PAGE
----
¶43 The sole issue before the Court is whether the claimant's thoracic herniated disks are related to her industrial accident of May 8, 2001. I have found they are. Accordingly, Liberty is liable for medical and indemnity benefits for her thoracic condition, including the surgery recommended by Dr. Brewington.

¶44 Since the claimant has prevailed, she is entitled to costs. She must claim her costs in accordance with Court rules.

¶45 I apologize for the delay in issuing this decision. Dr. Brewington recommended surgery on April 23, 2003. The petition in this case was filed on August 13, 2003. The matter was submitted for decision on November 21, 2003, based on agreed facts, the exhibits, and depositions. In light of Dr. Brewington's recommendation for surgery, there was some urgency to my rendering a decision and I vaguely recall thinking of the urgency when the case was submitted, but I was thereafter immersed in other decisions and lost sight of this case. I would urge counsel practicing before this Court to contact me to remind me of any pressing need for an early decision. If apprized of the need for an early decision and it is not forthcoming, I encourage counsel to renew their requests for an expedited decision.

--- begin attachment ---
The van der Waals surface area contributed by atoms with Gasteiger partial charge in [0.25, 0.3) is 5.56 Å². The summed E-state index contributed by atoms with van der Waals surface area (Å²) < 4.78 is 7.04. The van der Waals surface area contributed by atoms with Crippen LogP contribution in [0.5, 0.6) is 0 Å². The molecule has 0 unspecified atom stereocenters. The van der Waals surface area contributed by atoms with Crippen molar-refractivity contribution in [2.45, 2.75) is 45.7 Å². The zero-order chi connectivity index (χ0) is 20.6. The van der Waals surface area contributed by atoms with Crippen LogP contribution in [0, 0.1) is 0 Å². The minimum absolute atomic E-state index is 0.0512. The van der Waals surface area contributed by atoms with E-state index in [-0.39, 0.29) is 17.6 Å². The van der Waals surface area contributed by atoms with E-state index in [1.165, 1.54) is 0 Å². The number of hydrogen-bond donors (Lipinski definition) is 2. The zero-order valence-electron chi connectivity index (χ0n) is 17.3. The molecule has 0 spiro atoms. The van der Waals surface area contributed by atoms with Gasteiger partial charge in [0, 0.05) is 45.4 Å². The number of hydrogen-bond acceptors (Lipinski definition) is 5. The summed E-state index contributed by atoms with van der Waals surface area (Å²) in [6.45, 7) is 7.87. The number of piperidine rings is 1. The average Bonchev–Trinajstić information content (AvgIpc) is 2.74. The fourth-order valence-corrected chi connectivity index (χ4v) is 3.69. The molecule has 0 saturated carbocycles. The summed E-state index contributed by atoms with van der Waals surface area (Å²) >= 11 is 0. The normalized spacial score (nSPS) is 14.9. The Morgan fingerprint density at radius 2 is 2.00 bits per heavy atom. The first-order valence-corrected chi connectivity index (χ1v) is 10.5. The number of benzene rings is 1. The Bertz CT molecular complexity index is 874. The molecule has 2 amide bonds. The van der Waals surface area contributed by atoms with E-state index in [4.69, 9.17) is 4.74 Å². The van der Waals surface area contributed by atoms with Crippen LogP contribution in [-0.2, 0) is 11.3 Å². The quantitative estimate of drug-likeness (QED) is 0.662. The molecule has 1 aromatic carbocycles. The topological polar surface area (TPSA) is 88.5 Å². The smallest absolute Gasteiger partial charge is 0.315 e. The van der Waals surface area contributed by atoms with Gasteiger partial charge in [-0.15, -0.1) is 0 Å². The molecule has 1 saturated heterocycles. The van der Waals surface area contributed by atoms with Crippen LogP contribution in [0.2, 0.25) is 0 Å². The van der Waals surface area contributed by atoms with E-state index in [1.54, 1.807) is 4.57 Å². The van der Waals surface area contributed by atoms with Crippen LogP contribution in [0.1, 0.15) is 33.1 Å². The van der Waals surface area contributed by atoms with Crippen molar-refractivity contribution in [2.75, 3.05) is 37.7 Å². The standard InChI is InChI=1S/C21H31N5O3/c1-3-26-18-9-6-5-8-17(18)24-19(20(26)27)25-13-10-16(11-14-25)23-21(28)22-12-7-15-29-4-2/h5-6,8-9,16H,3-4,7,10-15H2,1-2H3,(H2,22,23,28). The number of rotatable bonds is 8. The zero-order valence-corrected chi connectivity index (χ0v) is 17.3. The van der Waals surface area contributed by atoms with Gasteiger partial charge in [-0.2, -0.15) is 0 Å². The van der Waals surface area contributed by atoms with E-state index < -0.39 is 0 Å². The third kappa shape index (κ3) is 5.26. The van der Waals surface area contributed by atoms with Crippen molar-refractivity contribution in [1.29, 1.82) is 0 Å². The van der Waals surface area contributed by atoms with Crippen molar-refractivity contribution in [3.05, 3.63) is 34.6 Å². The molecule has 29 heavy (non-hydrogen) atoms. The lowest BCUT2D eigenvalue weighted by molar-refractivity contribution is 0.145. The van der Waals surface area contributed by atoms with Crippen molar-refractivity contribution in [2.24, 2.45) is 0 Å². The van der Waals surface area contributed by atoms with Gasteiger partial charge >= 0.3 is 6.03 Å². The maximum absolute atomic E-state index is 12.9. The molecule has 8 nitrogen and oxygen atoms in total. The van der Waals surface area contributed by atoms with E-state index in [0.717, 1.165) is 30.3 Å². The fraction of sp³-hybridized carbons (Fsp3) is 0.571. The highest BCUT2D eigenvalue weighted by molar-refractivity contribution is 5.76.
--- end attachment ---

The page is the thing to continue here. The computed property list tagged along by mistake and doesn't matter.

¶46 The claimant's thoracic condition was caused by her May 8, 2001 industrial injury. Liberty is liable for the thoracic surgery proposed by Dr. Brewington and for indemnity benefits attributable to her thoracic condition.

¶47 The claimant is entitled to her costs.

¶48 This JUDGMENT is certified as final for purposes of appeal.

¶49 Any party to this dispute may have twenty days in which to request a rehearing from these Findings of Fact, Conclusions of Law and Judgment.

DATED in Helena, Montana, this 19th day of April, 2004.


\s\ Mike McCarter

c: Mr. Andrew D. Huppert
Mr. Larry W. Jones
Submitted: November 21, 2003

1. The lesser trochanter is a one of two prominences at the head or top of the femur to which muscles attach. (Merriam-Webster Medical Dictionary.) An avulsion is a separation or tearing away (id.), thus indicating a small fracture of the lesser trochanter. (See Ex. 2 at 3).